The Guildhall, Leicester
In 1343 a religious body, the Guild of Corpus Christi, was founded in Leicester. Not long after its formation the first elements of the present Guildhall, was constructed for the Guild’s use. The hall was built alongside St Martin’s Church which housed the Guild’s chapel.
The Guild was from its earliest establishment a powerful force in the medieval borough. Ordinances of 1477 gave the masters of the Guild precedence over the mayor and council. From 1494-5 and probably earlier the Corporation met at the Guild’s Hall, and following the Guild’s dissolution in 1547, the Corporation purchased the property and used it as Town Hall.
In 1836 a reformed Corporation resolved to establish a Borough Police Force, and to accommodate this part of the ground floor of the eastern range was altered in 1840 to provide offices and cells. There were originally three cells and a charge room. At the same time the banqueting kitchens on the south side of the courtyard were demolished and replaced with a house, the Constables Cottage, for the Superintendent of the Force.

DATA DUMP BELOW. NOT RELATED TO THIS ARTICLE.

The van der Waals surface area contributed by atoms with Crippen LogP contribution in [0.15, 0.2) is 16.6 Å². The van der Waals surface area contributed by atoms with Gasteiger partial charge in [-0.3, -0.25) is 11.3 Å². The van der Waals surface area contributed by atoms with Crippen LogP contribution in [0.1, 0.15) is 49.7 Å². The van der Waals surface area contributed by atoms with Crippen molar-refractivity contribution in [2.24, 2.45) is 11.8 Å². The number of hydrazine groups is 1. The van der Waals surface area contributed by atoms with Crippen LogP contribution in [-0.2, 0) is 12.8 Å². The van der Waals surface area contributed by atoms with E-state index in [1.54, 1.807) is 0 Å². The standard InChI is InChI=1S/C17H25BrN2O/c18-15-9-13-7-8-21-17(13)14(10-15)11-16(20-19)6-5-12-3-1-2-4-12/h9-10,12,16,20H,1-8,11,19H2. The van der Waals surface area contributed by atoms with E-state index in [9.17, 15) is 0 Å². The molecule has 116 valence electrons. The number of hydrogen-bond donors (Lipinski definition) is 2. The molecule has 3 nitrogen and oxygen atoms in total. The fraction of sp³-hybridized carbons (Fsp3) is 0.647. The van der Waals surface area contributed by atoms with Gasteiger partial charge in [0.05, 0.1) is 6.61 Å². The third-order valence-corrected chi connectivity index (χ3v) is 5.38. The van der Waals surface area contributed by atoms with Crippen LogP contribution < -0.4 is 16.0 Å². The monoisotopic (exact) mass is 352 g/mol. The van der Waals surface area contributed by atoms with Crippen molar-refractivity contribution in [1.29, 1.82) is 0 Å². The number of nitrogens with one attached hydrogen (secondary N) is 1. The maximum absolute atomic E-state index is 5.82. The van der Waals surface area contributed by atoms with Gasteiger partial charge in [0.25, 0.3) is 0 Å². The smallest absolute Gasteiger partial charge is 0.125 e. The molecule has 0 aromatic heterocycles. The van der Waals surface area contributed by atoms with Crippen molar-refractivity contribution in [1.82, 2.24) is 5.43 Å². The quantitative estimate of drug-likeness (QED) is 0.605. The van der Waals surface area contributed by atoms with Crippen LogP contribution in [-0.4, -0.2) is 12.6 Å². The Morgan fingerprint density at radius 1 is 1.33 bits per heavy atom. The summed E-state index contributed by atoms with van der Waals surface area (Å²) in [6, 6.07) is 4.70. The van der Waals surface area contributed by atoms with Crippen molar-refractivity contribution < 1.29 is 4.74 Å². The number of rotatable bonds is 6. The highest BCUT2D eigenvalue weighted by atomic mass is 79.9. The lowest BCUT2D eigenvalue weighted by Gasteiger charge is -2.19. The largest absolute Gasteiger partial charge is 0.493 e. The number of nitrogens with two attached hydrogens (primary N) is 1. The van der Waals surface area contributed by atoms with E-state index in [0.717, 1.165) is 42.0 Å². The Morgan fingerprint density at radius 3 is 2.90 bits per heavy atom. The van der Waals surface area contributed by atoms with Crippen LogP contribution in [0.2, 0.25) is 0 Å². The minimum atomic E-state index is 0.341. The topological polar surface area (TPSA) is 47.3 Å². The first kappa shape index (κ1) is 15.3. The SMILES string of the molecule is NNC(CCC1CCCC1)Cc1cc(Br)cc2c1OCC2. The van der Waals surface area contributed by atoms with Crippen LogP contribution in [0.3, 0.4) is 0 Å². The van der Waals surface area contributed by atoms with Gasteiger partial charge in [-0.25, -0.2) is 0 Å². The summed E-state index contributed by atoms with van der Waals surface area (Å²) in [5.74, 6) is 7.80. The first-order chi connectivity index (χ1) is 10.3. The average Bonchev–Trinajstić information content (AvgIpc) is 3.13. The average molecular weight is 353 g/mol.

For much of the 19th century the inadequacy of the Old Town Hall as the centre of municipal administration was becoming increasingly obvious. In 1876 the New Town Hall was built on the Horse Fair. The Guildhall, already in a poor state of repair, further declined during the late 19th and early 20th century. However, in 1922 the newly created City Corporation began a thorough restoration of the building. Today it is a museum.
Find out more about Leicester Guildhall and its long history at https://www.storyofleicester.info/civic-affairs/the-guildhall/.